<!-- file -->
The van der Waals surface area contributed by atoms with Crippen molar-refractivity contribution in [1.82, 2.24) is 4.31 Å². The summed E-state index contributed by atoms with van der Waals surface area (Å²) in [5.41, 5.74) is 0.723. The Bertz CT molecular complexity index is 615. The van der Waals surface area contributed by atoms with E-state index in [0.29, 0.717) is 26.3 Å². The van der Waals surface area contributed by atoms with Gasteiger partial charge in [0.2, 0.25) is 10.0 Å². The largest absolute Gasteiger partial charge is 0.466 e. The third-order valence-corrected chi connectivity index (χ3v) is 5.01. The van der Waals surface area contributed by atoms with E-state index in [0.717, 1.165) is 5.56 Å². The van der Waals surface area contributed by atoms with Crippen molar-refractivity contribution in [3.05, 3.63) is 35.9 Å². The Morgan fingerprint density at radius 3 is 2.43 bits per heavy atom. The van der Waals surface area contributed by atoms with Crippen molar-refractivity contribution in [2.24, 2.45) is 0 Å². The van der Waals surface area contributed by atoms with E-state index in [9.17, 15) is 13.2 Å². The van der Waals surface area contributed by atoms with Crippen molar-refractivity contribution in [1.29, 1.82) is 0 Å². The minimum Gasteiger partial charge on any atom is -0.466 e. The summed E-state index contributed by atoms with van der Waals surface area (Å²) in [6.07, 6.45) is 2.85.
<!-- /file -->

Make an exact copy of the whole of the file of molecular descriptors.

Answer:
The van der Waals surface area contributed by atoms with Crippen molar-refractivity contribution in [1.82, 2.24) is 4.31 Å². The summed E-state index contributed by atoms with van der Waals surface area (Å²) in [5.41, 5.74) is 0.723. The Bertz CT molecular complexity index is 615. The van der Waals surface area contributed by atoms with E-state index in [0.29, 0.717) is 26.3 Å². The van der Waals surface area contributed by atoms with Gasteiger partial charge in [0.2, 0.25) is 10.0 Å². The largest absolute Gasteiger partial charge is 0.466 e. The third-order valence-corrected chi connectivity index (χ3v) is 5.01. The van der Waals surface area contributed by atoms with E-state index in [0.717, 1.165) is 5.56 Å². The van der Waals surface area contributed by atoms with Crippen molar-refractivity contribution in [3.05, 3.63) is 35.9 Å². The Morgan fingerprint density at radius 3 is 2.43 bits per heavy atom. The van der Waals surface area contributed by atoms with Crippen molar-refractivity contribution in [2.24, 2.45) is 0 Å². The van der Waals surface area contributed by atoms with E-state index in [9.17, 15) is 13.2 Å². The van der Waals surface area contributed by atoms with Crippen molar-refractivity contribution in [1.29, 1.82) is 0 Å². The minimum Gasteiger partial charge on any atom is -0.466 e. The summed E-state index contributed by atoms with van der Waals surface area (Å²) in [6.07, 6.45) is 2.85.